Fiduciaries & What to Consider in Choosing Them
May 1, 2013
Choosing a fiduciary is an extremely important decision. A fiduciary is someone who agrees to act for and on behalf of another person, creating a relationship of trust and confidence. A large amount of litigation is caused by fiduciaries that violate their duties. Thus, it is essential that select wisely for the different situations when you need a fiduciary.
It is common for individuals to choose their spouse as their financial fiduciary. This may work fine, but if you have a complex estate, it may be difficult for the spouse to manage it. Thus, you may also want to consider family members with financial expertise, corporate trustees, professional advisors, or private professional fiduciaries.
Again, individuals usually name a spouse or adult child as their health-care fiduciary. It is also common for joint agents to be named, with the intent that it takes the difficult medical decisions off the shoulders of just one person. The problem is there is no tie-breaker if the two agents cannot agree. Thus, it is important to have a means for the final decision to be made by one person.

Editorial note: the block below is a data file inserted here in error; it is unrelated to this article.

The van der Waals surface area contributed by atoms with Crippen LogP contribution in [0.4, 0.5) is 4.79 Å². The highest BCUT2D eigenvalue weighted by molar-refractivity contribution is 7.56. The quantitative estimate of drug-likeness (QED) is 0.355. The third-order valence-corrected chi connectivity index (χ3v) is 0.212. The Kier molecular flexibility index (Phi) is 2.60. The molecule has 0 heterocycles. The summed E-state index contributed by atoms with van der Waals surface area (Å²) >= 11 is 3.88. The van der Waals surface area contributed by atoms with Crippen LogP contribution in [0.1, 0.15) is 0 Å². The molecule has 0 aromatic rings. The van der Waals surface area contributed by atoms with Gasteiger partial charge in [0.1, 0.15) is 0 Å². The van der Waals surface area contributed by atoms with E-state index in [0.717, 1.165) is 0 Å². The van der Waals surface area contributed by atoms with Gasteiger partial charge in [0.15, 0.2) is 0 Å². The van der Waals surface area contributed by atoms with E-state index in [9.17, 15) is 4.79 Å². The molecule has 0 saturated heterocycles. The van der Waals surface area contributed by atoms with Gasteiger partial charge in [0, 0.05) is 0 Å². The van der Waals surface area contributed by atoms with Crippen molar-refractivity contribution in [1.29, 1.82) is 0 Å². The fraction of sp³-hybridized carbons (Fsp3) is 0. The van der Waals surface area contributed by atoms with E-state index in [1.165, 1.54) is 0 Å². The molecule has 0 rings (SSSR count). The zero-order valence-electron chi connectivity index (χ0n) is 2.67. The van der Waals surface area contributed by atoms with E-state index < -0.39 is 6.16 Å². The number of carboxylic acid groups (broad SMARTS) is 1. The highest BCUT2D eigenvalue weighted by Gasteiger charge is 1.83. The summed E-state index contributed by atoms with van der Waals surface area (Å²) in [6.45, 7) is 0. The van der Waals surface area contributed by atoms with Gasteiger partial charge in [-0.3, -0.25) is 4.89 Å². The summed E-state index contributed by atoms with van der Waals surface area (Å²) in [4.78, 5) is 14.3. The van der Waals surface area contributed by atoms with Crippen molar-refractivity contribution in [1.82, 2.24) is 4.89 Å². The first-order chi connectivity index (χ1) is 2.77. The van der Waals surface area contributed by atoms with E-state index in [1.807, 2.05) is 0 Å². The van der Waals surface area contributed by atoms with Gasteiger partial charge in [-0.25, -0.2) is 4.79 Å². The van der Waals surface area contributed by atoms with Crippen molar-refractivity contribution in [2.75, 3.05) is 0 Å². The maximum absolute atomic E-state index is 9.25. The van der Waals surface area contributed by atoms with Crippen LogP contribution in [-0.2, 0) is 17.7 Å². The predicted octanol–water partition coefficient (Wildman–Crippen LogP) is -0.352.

Finally, it is important that your documents provide clear methods for removing and replacing fiduciaries. Having clear procedures in place will reduce the likelihood of litigation. Your attorney can assist you with providing instructions for all possibilities, including if the fiduciary steps down, dies, or is not doing his job.